To hear the rhetoric flying over President Bush's energy bill, you would think that this Capitol Hill battle was an all-or-nothing fight over opening the Arctic National Wildlife Refuge (ANWR) to oil drilling. Democrats have portrayed the Administration as little more than a stooge doing the bidding of the oil industry. Republicans have depicted Democrats as enviro-freaks more interested in protecting Alaska's caribou herds than in securing America's energy independence.
However, the energy bill is shaping up as a fairly sizable catch-all for oil and environmental interests alike. As often happens with large pieces of so-called omnibus legislation, the bill is being packed by lawmakers with a little something for everyone as it winds its way through Congress.
The high-stakes struggle over drilling in ANWR, which has been front and center for months, won't get resolved until a conference committee irons out the differences in the Senate and House bills this summer. The House bill, approved last year, calls for limited drilling. The Senate bill, being debated on the floor, is likely to be even more restrictive.
PIPE DREAMS. Beyond this contentious issue, however, a surprising amount of give-and-take is taking place. In some cases, the bill manages to please both environmentalists and energy companies. There's a method to this game: It sweetens the overall measure so that both sides are willing to cut a deal in the end to see all the assorted favorable provisions enacted into law.
Take the amendment added by Senate Majority Leader Thomas Daschle (D-S.D.) that would provide $10 billion in loan guarantees for construction of a natural-gas pipeline from Alaska to the lower 48. As it stands now, gas extracted on the North Slope has to be injected back into the earth because there's no way to send it south. A pipeline would provide a channel for the area's 30 trillion cubic feet of natural gas, 18% of U.S. reserves, according to the nonpartisan Congressional Research Service.
Along with reducing dependence on outside sources of natural gas, this would benefit Phillips Petroleum and Exxon Mobil, which would profit from the pipeline. The proposal is also favored by Senator Frank Murkowski (R-Alaska), who's running for governor in the state. But many environmental groups also support the pipeline. They argue that natural gas -- which is just going to waste now -- is a beneficial alternative to oil because it burns cleaner and is a more efficient fuel.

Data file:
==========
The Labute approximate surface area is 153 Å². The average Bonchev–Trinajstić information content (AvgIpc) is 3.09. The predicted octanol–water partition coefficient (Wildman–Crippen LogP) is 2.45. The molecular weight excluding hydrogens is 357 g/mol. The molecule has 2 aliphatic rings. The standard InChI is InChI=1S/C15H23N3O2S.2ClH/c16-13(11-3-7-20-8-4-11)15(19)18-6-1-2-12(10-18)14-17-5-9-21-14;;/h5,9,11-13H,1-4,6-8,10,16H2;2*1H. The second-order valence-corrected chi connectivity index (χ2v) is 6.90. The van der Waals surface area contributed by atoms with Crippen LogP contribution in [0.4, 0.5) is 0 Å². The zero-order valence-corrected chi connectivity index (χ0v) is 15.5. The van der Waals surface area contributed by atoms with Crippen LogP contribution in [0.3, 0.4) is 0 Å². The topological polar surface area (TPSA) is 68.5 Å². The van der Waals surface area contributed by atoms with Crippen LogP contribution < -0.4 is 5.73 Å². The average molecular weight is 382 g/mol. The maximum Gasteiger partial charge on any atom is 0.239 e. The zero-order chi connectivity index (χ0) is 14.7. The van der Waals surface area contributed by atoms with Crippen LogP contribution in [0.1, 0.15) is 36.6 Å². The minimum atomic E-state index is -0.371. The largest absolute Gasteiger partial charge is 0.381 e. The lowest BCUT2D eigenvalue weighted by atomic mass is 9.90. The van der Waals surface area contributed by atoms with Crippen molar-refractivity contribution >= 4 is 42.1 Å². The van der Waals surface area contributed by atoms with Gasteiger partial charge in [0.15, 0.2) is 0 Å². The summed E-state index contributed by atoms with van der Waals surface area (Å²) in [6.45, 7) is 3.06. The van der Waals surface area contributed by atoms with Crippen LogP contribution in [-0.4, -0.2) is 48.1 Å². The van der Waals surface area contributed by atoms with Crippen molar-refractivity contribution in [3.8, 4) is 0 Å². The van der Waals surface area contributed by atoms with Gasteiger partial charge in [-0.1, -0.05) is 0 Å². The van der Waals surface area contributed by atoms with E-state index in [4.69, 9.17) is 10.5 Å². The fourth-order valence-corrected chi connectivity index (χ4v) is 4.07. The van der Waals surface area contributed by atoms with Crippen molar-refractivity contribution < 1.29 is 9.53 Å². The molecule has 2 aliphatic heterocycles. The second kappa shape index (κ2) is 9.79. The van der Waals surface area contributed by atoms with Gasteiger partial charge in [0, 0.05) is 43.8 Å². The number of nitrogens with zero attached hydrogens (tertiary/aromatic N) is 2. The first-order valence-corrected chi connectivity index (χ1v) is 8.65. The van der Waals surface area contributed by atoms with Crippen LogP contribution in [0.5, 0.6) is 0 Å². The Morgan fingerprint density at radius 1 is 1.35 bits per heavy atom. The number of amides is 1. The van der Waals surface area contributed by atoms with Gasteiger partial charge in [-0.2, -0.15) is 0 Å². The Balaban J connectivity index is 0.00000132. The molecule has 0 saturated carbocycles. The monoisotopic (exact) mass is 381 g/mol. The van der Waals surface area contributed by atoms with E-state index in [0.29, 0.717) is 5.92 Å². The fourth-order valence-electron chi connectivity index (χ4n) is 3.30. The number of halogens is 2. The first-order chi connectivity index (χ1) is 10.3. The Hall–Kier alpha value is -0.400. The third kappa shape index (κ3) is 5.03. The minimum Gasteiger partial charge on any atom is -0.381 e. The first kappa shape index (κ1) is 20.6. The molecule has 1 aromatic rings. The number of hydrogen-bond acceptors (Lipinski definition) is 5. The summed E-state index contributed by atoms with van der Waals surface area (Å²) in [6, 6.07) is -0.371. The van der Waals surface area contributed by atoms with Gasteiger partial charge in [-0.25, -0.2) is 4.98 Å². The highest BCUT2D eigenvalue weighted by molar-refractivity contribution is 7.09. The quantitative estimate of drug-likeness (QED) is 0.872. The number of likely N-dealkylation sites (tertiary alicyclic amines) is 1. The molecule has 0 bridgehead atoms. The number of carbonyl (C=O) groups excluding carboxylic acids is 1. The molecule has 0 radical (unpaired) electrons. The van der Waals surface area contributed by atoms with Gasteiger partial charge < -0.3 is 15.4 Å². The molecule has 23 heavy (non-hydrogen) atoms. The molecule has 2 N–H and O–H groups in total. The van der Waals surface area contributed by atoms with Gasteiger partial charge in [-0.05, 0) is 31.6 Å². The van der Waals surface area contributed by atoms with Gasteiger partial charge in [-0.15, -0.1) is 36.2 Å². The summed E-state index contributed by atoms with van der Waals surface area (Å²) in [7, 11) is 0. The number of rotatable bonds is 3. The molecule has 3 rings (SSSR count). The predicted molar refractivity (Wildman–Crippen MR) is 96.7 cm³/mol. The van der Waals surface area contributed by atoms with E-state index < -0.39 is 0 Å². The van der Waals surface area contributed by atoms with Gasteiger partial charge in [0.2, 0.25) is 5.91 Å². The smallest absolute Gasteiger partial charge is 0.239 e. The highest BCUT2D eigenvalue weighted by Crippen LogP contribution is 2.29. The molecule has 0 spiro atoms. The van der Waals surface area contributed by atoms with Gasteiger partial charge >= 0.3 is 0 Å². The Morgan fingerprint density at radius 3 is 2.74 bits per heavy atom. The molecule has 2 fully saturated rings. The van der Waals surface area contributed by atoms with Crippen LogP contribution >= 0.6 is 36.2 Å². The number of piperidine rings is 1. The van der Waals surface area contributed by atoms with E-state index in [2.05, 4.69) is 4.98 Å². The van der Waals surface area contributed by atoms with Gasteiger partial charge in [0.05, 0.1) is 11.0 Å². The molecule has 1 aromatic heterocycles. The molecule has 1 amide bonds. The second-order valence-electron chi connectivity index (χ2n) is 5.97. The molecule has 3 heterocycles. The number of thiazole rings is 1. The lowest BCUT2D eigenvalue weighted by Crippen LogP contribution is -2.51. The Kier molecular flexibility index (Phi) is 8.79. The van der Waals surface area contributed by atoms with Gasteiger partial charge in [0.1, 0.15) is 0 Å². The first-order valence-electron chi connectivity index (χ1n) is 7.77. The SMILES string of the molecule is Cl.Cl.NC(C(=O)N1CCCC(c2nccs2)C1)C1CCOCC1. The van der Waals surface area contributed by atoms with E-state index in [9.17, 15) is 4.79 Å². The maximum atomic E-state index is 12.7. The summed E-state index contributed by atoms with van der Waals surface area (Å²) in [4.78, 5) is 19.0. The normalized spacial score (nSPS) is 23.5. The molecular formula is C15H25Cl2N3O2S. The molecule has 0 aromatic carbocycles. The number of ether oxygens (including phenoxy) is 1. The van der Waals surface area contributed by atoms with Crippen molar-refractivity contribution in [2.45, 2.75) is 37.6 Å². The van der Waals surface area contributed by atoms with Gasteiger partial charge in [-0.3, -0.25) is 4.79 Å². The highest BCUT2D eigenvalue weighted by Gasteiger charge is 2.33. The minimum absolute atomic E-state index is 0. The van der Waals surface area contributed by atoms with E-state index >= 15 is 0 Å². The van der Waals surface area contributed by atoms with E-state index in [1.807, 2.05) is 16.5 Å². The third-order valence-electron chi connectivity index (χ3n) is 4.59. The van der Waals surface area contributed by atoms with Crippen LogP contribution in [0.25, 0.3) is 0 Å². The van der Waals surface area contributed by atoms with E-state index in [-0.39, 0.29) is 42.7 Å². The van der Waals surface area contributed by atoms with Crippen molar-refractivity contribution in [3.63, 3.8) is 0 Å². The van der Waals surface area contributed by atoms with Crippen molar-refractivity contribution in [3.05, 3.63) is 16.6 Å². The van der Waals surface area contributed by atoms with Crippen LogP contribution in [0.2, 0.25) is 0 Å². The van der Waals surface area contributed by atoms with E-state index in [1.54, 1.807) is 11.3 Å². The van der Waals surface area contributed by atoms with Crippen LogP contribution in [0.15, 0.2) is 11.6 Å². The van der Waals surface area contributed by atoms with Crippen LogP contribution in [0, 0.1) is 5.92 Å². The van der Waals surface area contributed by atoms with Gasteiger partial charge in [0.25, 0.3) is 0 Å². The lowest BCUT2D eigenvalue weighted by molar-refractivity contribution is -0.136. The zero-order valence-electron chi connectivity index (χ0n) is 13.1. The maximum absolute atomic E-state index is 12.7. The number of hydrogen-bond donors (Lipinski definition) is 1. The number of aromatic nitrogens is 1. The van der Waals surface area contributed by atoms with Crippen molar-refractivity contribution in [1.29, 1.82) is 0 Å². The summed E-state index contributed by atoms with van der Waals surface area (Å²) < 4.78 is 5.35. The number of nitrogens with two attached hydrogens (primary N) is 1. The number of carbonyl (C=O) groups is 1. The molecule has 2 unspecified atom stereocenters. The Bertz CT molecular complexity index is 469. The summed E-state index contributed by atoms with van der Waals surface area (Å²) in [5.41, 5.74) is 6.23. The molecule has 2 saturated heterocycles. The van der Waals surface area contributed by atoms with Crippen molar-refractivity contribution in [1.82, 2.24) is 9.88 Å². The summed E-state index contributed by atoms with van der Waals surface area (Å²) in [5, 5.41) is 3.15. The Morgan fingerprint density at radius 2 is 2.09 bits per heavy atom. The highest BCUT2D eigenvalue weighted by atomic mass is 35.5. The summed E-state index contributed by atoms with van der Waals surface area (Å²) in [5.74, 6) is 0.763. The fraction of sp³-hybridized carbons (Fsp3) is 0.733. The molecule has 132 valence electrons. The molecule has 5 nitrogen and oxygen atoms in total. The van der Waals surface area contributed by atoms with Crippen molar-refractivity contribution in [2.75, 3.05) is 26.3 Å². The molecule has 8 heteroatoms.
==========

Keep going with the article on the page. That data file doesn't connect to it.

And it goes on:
FARMERS' FRIEND. Another something-for-everyone provision involves one of the Plains States' favorite issues: the corn-derived fuel additive, ethanol. An unlikely alliance of industry and clean-air groups -- including the American Petroleum Institute, the Renewable Fuels Assn., the American Lung Assn., and Greenpeace -- is backing a provision to phase out the use of the suspected carcinogen MTBE (methyl tertiary butyl ether) from gasoline over four years. Their amendment would encourage production of more renewable fuels, such as ethanol and bio-diesel, a soybean-based additive, through subsidies to agribusinesses.
Every agricultural interest group from family farmers to industry giant Archer Daniels Midland likes that. Proponents insist that greater ethanol production would displace more than 1.6 billion barrels of imported oil and raise farm income while clearing the air. And that's music to enviro-ears.
Then there's George W. Bush, who argues that increased use of ethanol and more domestic production will undermine Iraqi dictator Saddam Hussein's threat to cut off oil exports and will "make sure he doesn't hold us hostage," as the President puts it.
BLOWING IN THE WIND. Big Business would get an additional break. The bill would repeal a Depression-era law that imposes limits on how much utilities can invest domestically. The Public Utility Holding Company Act of 1935 was originally aimed at protecting consumers from the electricity-generating giants that dominated the markets in the early 1900s. Today, the law perversely gives utilities an incentive to move investments overseas because it restricts the utilities' size in the home market. Repeal is being pushed by utility holding companies like Des Moines (Iowa)-based MidAmerican Energy Holdings, which is 75%-owned by Warren Buffett's Berkshire Hathaway.
Environmental groups have had their scores, too. Case in point: An amendment to the Senate bill would require utilities to generate 10% of their electricity from renewable sources such as solar or wind power by 2020. Right now, the figure is about 2%.
The Senate version is expected to pass sometime in the next few weeks. And the House bill already includes key Bush priorities -- a slight increase in fuel-economy standards and more than $30 billion in tax incentives for energy companies and some energy consumers. When conferees from both houses sit down to iron out their differences this summer, they'll have a veritable grab bag of goodies to spread out on the table to entice votes for final passage. By Laura Cohn in Washington